MobileGoogle’s Matt Cutts: Responsive Design Won’t Hurt Your SEO

Google's Matt Cutts: Responsive Design Won't Hurt Your SEO

There are fewer SEO drawbacks when using responsive design versus a lightweight mobile version, but a mobile site can work just as well as responsive design, as long as you avoid dividing your PageRank and duplicate content issues.

Matt Cutts

With mobile traffic gaining more market share over the past few years, it’s more important than ever for websites to have a mobile version of their webpage, a specific version tailored to smaller screens and fast load time. And with it has come a wider adoption of using responsive design for mobile users versus the traditional mobile sites.

In the eyes of Google, does response design or traditional mobile design leverage a higher SEO value? Fortunately, Google’s Distinguished Engineer Matt Cutts tackled this issue in a recent webmaster help video.

Responsive Design vs. a Mobile Site

First, a lot of people have questions about what exactly is a responsive design. It is definitely something that’s newer, and many webmasters still don’t have a lot of experience designing with it. However, responsive design quickly becoming the go-to format and is gaining exponential popularity because of the way it scales for any type of screen size, whether it’s a desktop or an iPhone.

“Responsive design just means that the page works totally fine whether you access for site URL with a desktop browser or whether you access that URL with mobile browser,” Cutts said. “Things will rescale, the page size will be taken into account.”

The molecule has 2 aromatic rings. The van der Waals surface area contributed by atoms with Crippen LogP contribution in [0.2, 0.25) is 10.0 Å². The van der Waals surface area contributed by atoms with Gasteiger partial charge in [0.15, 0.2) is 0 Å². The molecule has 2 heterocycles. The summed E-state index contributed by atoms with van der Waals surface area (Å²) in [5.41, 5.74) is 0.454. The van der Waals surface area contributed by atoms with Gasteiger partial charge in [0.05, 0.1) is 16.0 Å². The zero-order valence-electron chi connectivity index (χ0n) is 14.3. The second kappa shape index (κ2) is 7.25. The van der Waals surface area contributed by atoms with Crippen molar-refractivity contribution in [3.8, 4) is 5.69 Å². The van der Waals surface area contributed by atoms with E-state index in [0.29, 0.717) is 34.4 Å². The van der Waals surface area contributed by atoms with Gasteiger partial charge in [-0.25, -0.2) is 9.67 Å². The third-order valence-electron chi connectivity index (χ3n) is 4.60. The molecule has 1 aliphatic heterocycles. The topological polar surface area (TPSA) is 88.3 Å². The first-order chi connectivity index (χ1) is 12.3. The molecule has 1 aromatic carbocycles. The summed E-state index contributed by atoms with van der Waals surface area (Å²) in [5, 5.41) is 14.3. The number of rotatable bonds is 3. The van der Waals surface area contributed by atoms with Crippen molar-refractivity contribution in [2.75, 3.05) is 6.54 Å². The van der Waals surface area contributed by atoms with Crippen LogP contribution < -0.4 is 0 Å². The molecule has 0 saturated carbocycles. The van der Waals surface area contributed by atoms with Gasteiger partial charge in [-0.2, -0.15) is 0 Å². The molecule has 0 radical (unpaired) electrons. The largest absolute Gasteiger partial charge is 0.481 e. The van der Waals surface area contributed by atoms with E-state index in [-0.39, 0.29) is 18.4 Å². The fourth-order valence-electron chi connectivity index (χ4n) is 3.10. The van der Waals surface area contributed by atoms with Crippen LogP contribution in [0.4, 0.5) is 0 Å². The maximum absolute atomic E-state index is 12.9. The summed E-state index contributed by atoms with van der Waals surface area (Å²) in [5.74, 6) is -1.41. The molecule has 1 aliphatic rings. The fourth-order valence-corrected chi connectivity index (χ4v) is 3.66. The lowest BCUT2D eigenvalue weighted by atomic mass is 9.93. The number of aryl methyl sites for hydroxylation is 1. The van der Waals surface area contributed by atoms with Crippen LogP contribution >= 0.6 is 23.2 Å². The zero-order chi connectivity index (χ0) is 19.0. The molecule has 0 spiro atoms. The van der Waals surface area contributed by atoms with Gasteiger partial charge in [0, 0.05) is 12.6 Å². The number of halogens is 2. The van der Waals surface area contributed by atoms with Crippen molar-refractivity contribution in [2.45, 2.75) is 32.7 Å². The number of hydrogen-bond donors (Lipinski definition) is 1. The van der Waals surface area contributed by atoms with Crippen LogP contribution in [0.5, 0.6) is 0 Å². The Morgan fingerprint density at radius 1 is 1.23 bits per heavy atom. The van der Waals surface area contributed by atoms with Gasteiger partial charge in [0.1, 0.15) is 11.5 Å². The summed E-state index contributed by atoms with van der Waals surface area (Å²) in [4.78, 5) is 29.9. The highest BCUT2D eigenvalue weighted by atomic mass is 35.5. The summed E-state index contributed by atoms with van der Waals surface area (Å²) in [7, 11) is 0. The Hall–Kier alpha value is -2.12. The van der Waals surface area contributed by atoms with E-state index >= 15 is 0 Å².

The second common mobile design is simply a lightweight version of the site, they can be easily read on small mobile screens but without a lot of the elements on a page that take longer to load. It is most often placed on or on the domain.

“Another way to do it is depending on the user agent that’s coming you would do a redirect, so that a mobile phone, a mobile smartphone, might get redirected to a mobile-dot version of your page,” Cutts said.

Cutts said that both ways of doing it are proper ways of dealing with mobile traffic, and that they have a lot of help documents available to webmasters to ensure they are doing everything correctly, particularly ensuring rel=canonical is being used for mobile versions of sites.

Cutts: Responsive Design is the Smarter Option

For SEO value, he states responsive design is the smarter way to go for SEO, primarily because you can have issues when creating a mobile version of the page if you aren’t implementing it correctly.

“In general, I wouldn’t worry about a site that is using responsive design losing SEO benefits because by definition you’ve got the same URL,” Cutts said. “So in theory, if you do a mobile version of the site, if you don’t handle that well and you don’t do the rel=canonical and all those sorts of things, then you might, in theory, divide the PageRank between those two pages. But if you have responsive design then everything is handled from one URL, so the PageRank doesn’t get divided, everything works fine.”

Bottom Line

There are fewer SEO drawbacks when using responsive design versus a lightweight mobile version of the website, but a mobile site can work just as well as a responsive design, as long as the webmaster utilizes the mobile tools available to them from Google, to ensure there aren’t any SEO problems such as split PageRank or duplicate content issues.


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